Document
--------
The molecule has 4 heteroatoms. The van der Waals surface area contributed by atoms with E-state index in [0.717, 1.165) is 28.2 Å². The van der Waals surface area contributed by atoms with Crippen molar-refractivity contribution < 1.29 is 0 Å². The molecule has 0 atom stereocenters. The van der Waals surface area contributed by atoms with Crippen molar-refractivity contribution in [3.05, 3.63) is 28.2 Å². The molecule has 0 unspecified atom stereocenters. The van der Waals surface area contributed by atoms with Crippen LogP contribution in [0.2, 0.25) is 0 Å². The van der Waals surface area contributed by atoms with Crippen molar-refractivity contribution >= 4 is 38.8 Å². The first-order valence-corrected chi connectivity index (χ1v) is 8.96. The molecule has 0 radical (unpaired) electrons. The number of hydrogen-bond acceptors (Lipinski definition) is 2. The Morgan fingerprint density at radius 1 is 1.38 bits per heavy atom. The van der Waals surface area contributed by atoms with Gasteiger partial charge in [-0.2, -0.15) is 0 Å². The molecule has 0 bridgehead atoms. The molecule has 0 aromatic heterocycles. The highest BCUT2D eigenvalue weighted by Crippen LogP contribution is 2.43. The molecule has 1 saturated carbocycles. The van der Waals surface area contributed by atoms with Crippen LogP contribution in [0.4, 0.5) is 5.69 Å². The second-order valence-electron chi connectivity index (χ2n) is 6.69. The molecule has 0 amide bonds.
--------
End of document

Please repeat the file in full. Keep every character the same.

The molecule has 4 heteroatoms. The van der Waals surface area contributed by atoms with E-state index in [0.717, 1.165) is 28.2 Å². The van der Waals surface area contributed by atoms with Crippen molar-refractivity contribution < 1.29 is 0 Å². The molecule has 0 atom stereocenters. The van der Waals surface area contributed by atoms with Crippen molar-refractivity contribution in [3.05, 3.63) is 28.2 Å². The molecule has 0 unspecified atom stereocenters. The van der Waals surface area contributed by atoms with Crippen LogP contribution in [0.2, 0.25) is 0 Å². The van der Waals surface area contributed by atoms with Crippen molar-refractivity contribution >= 4 is 38.8 Å². The first-order valence-corrected chi connectivity index (χ1v) is 8.96. The molecule has 0 radical (unpaired) electrons. The number of hydrogen-bond acceptors (Lipinski definition) is 2. The Morgan fingerprint density at radius 1 is 1.38 bits per heavy atom. The van der Waals surface area contributed by atoms with Gasteiger partial charge in [-0.2, -0.15) is 0 Å². The molecule has 0 bridgehead atoms. The molecule has 0 aromatic heterocycles. The highest BCUT2D eigenvalue weighted by Crippen LogP contribution is 2.43. The molecule has 1 saturated carbocycles. The van der Waals surface area contributed by atoms with Crippen LogP contribution in [0.4, 0.5) is 5.69 Å². The second-order valence-electron chi connectivity index (χ2n) is 6.69. The molecule has 0 amide bonds.